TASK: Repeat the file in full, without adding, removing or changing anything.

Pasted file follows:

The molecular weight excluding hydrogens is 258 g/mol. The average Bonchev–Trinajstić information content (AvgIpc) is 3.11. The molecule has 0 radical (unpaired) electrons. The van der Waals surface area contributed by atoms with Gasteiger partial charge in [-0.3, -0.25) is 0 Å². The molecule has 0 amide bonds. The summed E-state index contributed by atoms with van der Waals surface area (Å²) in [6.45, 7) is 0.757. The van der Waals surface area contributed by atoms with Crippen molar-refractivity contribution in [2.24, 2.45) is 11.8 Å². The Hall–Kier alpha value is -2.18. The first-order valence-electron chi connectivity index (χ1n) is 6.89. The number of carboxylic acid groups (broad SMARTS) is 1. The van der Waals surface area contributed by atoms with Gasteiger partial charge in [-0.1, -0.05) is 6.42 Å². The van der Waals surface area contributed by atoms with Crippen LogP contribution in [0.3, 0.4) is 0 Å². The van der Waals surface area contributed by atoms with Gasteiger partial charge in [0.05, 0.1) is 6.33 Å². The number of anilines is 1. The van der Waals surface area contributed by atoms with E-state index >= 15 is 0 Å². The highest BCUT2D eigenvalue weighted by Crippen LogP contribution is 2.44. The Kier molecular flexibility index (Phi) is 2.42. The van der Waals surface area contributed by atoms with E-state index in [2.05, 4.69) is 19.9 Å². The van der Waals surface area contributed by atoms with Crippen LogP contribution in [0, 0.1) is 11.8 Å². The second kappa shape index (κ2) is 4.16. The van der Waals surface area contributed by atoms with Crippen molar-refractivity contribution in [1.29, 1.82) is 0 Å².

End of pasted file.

The molecular weight excluding hydrogens is 258 g/mol. The average Bonchev–Trinajstić information content (AvgIpc) is 3.11. The molecule has 0 radical (unpaired) electrons. The van der Waals surface area contributed by atoms with Gasteiger partial charge in [-0.3, -0.25) is 0 Å². The molecule has 0 amide bonds. The summed E-state index contributed by atoms with van der Waals surface area (Å²) in [6.45, 7) is 0.757. The van der Waals surface area contributed by atoms with Crippen molar-refractivity contribution in [2.24, 2.45) is 11.8 Å². The Hall–Kier alpha value is -2.18. The first-order valence-electron chi connectivity index (χ1n) is 6.89. The number of carboxylic acid groups (broad SMARTS) is 1. The van der Waals surface area contributed by atoms with Gasteiger partial charge in [-0.1, -0.05) is 6.42 Å². The van der Waals surface area contributed by atoms with Crippen LogP contribution in [0.3, 0.4) is 0 Å². The van der Waals surface area contributed by atoms with Gasteiger partial charge in [0.05, 0.1) is 6.33 Å². The number of anilines is 1. The van der Waals surface area contributed by atoms with E-state index >= 15 is 0 Å². The highest BCUT2D eigenvalue weighted by Crippen LogP contribution is 2.44. The Kier molecular flexibility index (Phi) is 2.42. The van der Waals surface area contributed by atoms with E-state index in [2.05, 4.69) is 19.9 Å². The van der Waals surface area contributed by atoms with Crippen LogP contribution in [0, 0.1) is 11.8 Å². The second kappa shape index (κ2) is 4.16. The van der Waals surface area contributed by atoms with Crippen molar-refractivity contribution in [1.29, 1.82) is 0 Å².